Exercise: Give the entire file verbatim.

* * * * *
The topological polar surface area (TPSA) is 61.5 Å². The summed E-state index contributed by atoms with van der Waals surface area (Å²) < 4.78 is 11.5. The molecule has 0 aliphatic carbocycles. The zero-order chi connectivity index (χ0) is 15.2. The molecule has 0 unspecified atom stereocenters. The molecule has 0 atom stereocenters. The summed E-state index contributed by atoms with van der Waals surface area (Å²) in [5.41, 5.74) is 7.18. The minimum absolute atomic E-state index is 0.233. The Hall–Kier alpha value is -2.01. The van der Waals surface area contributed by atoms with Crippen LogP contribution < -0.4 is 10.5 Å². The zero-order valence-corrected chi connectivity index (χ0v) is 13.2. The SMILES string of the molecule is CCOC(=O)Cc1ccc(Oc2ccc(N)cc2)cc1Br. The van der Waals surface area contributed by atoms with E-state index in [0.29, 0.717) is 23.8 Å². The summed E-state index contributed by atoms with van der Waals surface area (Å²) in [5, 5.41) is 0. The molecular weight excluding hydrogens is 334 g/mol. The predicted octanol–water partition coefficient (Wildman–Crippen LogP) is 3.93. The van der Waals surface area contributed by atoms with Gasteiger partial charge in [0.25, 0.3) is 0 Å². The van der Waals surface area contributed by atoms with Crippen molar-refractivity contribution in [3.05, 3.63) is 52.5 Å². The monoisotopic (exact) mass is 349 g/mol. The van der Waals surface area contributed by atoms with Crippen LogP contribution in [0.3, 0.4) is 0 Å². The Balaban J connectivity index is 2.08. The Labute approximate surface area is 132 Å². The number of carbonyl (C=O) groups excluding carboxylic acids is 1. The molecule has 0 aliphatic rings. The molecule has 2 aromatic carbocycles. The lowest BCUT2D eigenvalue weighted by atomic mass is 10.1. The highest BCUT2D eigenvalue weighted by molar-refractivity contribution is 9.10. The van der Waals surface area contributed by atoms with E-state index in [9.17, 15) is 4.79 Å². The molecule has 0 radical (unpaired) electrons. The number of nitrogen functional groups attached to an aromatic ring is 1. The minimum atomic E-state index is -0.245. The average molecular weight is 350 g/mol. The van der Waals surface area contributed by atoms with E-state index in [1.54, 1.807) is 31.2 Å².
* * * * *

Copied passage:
The topological polar surface area (TPSA) is 61.5 Å². The summed E-state index contributed by atoms with van der Waals surface area (Å²) < 4.78 is 11.5. The molecule has 0 aliphatic carbocycles. The zero-order chi connectivity index (χ0) is 15.2. The molecule has 0 unspecified atom stereocenters. The molecule has 0 atom stereocenters. The summed E-state index contributed by atoms with van der Waals surface area (Å²) in [5.41, 5.74) is 7.18. The minimum absolute atomic E-state index is 0.233. The Hall–Kier alpha value is -2.01. The van der Waals surface area contributed by atoms with Crippen LogP contribution < -0.4 is 10.5 Å². The zero-order valence-corrected chi connectivity index (χ0v) is 13.2. The SMILES string of the molecule is CCOC(=O)Cc1ccc(Oc2ccc(N)cc2)cc1Br. The van der Waals surface area contributed by atoms with E-state index in [0.29, 0.717) is 23.8 Å². The summed E-state index contributed by atoms with van der Waals surface area (Å²) in [5, 5.41) is 0. The molecular weight excluding hydrogens is 334 g/mol. The predicted octanol–water partition coefficient (Wildman–Crippen LogP) is 3.93. The van der Waals surface area contributed by atoms with Gasteiger partial charge in [0.25, 0.3) is 0 Å². The van der Waals surface area contributed by atoms with Crippen molar-refractivity contribution in [3.05, 3.63) is 52.5 Å². The monoisotopic (exact) mass is 349 g/mol. The van der Waals surface area contributed by atoms with Crippen LogP contribution in [0.3, 0.4) is 0 Å². The Balaban J connectivity index is 2.08. The Labute approximate surface area is 132 Å². The number of carbonyl (C=O) groups excluding carboxylic acids is 1. The molecule has 0 aliphatic rings. The molecule has 2 aromatic carbocycles. The lowest BCUT2D eigenvalue weighted by atomic mass is 10.1. The highest BCUT2D eigenvalue weighted by molar-refractivity contribution is 9.10. The van der Waals surface area contributed by atoms with E-state index in [9.17, 15) is 4.79 Å². The molecule has 0 radical (unpaired) electrons. The number of nitrogen functional groups attached to an aromatic ring is 1. The minimum atomic E-state index is -0.245. The average molecular weight is 350 g/mol. The van der Waals surface area contributed by atoms with E-state index in [1.54, 1.807) is 31.2 Å².